From Endurance to Dressage
I haven't written much about the big brown horse lately, but that's because things have been sailing along quite smoothly. I put in a lot of rides over the summer that must have finally done the job. Over the fall, things clicked into place for him. This spring, our rides have been about improving the connection and working toward getting a longer stride.
I am tackling the stride thing two ways. First, before I even start grooming, I do some "body work" with Izzy. I flex his neck towards his rib cage, stretching only as far as he wants to go. As he loosens up, he usually starts reaching further and further so that I have to back up. His incentive, no, it's not a carrot, is getting to grab some part of my clothing. He'll stretch a mile if he thinks he can nip my t-shirt.
I follow that stretch with a jaw/poll wiggle with his head hanging straight down. I nearly always get a variety of pops and cracks from his poll when we do that. He seems to enjoy it. I also cross a hind leg in front of the other to get a hamstring stretch. He'll hold the stretch by himself, but not for long. That stretch is boring without any opportunity for playing with me.
The second thing I am doing to increase stride length is actively riding with a long and low frame in mind. Everything we do now MUST be done with a longer neck. When we leg yield, I am focusing on doing it with a long neck and then a big step from behind. If his neck isn't long, I half halt until he'll stretch down.
And that's where the half halt to the hind leg comes in. Since Izzy wants to keep his neck so short, my half halts weren't doing anything. With a short neck, his stride just gets shorter and quicker. To remedy that, Chemaine Hurtado, owner and trainer at Symphony Dressage Stables, had me think about half halting all the way through to his hind leg.
She's been saying that for however long, but I finally got it. Simply tugging with the outside rein isn't enough. When he actually transfers more weight to the hind, he can slow his front end which allows him to stretch down without falling on his face. If I don't feel a difference in how he's going, we didn't achieve a half halt. Another palm to face moment.
Over the weekend I got a really good feel for it at the canter. I half halted until I felt his hind leg through the rein. It was as though that outside rein was actually connected to his leg. I don't think I've ever had that sensation before.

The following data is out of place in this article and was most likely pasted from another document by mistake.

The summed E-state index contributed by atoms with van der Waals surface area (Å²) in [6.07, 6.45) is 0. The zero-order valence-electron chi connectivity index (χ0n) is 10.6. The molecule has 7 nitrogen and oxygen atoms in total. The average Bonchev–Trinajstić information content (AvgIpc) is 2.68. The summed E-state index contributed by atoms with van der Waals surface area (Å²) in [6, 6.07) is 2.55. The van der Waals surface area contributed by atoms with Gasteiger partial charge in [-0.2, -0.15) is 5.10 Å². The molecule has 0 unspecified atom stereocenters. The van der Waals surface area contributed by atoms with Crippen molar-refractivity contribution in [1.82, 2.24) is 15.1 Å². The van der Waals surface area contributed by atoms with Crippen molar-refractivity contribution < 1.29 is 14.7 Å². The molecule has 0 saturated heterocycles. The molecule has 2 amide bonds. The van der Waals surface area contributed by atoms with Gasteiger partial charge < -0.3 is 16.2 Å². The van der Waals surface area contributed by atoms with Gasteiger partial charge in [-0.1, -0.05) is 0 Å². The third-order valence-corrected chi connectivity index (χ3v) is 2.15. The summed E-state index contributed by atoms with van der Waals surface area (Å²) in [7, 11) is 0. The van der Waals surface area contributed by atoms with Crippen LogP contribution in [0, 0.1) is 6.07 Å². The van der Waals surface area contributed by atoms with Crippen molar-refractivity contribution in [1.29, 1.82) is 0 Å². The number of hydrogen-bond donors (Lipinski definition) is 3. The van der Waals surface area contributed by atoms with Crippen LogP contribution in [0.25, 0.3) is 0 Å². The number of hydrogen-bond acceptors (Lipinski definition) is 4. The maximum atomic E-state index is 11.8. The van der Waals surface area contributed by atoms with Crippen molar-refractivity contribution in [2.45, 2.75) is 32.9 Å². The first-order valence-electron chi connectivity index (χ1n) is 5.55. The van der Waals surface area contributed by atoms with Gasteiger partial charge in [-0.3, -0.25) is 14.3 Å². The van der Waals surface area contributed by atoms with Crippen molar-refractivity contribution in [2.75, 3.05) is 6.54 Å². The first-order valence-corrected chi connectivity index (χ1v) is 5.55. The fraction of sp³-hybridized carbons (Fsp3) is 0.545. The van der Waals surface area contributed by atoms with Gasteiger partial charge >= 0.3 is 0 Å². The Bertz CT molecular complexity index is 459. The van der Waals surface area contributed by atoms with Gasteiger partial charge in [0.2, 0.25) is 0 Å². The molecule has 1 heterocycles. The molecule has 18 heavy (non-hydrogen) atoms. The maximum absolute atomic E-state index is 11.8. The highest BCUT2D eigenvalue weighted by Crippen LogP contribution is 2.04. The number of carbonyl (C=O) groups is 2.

The work we're doing now is fun; it's not about just trying to stay on. We're actually working together as a team to build something exciting. We may actually make it to Training Level someday!
About the Writer and Rider
I am a lifelong rider.
I began endurance riding in 1996 where I ultimately completed five, one-day 100 mile races, the 200-mile Death Valley Encounter, and numerous other 50, 65, and 75 mile races. I began showing dressage in 2010.
Welcome to my dressage journey.
About Speedy G
Speedy went from endurance horse to dressage horse. After helping me earn a USDF Bronze medal in the summer of 2020, he is now semi-retired. Speedy is a 2004, 15'1 hand, purebred Arabian gelding. His Arabian Horse Registry name is G Ima Starr FA.
Izzy was started as a four-year old and then spent the next 18 months in pasture growing up. I bought him as a six-year old, and together, we are showing at the lower levels. He is a 2008, 16'3 hand warmblood gelding. His Rheinland Pfalz-saar International (RPSI) name is Imperioso.
National Rider Awards
State Rider Awards
State Horse Awards
CDS Sapphire Rider Award
Third Level: 63.514%
Third Level: 62.105%
2023 Show Season
(r) Ride-a-Test Clinic
2023 Show Schedule
2023 Completed …
2023 Qualifying Scores
Regional Adult Amateur Competition (RAAC)
Qualifying Training Level
3 Scores/2 Judges/60%: